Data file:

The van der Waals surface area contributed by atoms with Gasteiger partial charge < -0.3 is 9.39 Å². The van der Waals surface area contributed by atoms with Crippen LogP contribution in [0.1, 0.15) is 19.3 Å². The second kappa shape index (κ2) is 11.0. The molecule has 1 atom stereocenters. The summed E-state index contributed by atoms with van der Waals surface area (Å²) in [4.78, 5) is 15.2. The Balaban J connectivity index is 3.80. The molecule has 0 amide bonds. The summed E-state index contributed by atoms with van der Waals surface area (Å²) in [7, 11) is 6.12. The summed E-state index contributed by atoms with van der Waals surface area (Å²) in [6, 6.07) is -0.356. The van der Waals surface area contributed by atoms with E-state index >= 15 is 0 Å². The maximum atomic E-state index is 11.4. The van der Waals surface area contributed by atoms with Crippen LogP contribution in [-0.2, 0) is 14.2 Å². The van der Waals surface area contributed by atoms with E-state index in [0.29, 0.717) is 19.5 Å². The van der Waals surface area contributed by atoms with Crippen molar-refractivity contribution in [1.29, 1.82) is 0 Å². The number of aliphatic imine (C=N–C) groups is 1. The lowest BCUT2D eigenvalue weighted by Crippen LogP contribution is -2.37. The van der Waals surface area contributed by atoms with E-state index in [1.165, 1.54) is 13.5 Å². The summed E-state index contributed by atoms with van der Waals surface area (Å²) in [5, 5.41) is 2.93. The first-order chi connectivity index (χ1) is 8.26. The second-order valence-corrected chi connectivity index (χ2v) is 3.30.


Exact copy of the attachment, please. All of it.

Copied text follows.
The van der Waals surface area contributed by atoms with Gasteiger partial charge < -0.3 is 9.39 Å². The van der Waals surface area contributed by atoms with Crippen LogP contribution in [0.1, 0.15) is 19.3 Å². The second kappa shape index (κ2) is 11.0. The molecule has 1 atom stereocenters. The summed E-state index contributed by atoms with van der Waals surface area (Å²) in [4.78, 5) is 15.2. The Balaban J connectivity index is 3.80. The molecule has 0 amide bonds. The summed E-state index contributed by atoms with van der Waals surface area (Å²) in [7, 11) is 6.12. The summed E-state index contributed by atoms with van der Waals surface area (Å²) in [6, 6.07) is -0.356. The van der Waals surface area contributed by atoms with E-state index >= 15 is 0 Å². The maximum atomic E-state index is 11.4. The van der Waals surface area contributed by atoms with Crippen LogP contribution in [-0.2, 0) is 14.2 Å². The van der Waals surface area contributed by atoms with E-state index in [0.29, 0.717) is 19.5 Å². The van der Waals surface area contributed by atoms with Crippen molar-refractivity contribution in [1.29, 1.82) is 0 Å². The number of aliphatic imine (C=N–C) groups is 1. The lowest BCUT2D eigenvalue weighted by Crippen LogP contribution is -2.37. The van der Waals surface area contributed by atoms with E-state index in [1.165, 1.54) is 13.5 Å². The summed E-state index contributed by atoms with van der Waals surface area (Å²) in [5, 5.41) is 2.93. The first-order chi connectivity index (χ1) is 8.26. The second-order valence-corrected chi connectivity index (χ2v) is 3.30.